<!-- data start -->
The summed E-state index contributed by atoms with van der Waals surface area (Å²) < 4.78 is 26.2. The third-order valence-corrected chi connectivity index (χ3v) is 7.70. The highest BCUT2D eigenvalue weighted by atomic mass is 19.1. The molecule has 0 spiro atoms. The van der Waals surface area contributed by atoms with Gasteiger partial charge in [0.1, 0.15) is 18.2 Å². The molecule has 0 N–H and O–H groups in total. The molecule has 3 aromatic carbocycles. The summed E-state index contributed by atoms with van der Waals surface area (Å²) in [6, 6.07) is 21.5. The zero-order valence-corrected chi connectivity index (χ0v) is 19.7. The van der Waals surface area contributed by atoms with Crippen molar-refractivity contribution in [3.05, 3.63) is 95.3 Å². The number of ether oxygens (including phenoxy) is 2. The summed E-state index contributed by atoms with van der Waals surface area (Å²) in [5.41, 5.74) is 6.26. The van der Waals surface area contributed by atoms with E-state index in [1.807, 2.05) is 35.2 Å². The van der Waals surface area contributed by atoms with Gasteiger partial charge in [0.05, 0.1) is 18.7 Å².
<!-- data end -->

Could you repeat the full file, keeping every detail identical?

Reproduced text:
The summed E-state index contributed by atoms with van der Waals surface area (Å²) < 4.78 is 26.2. The third-order valence-corrected chi connectivity index (χ3v) is 7.70. The highest BCUT2D eigenvalue weighted by atomic mass is 19.1. The molecule has 0 spiro atoms. The van der Waals surface area contributed by atoms with Gasteiger partial charge in [0.1, 0.15) is 18.2 Å². The molecule has 0 N–H and O–H groups in total. The molecule has 3 aromatic carbocycles. The summed E-state index contributed by atoms with van der Waals surface area (Å²) in [6, 6.07) is 21.5. The zero-order valence-corrected chi connectivity index (χ0v) is 19.7. The van der Waals surface area contributed by atoms with Crippen molar-refractivity contribution in [3.05, 3.63) is 95.3 Å². The number of ether oxygens (including phenoxy) is 2. The summed E-state index contributed by atoms with van der Waals surface area (Å²) in [5.41, 5.74) is 6.26. The van der Waals surface area contributed by atoms with E-state index in [1.807, 2.05) is 35.2 Å². The van der Waals surface area contributed by atoms with Gasteiger partial charge in [0.05, 0.1) is 18.7 Å².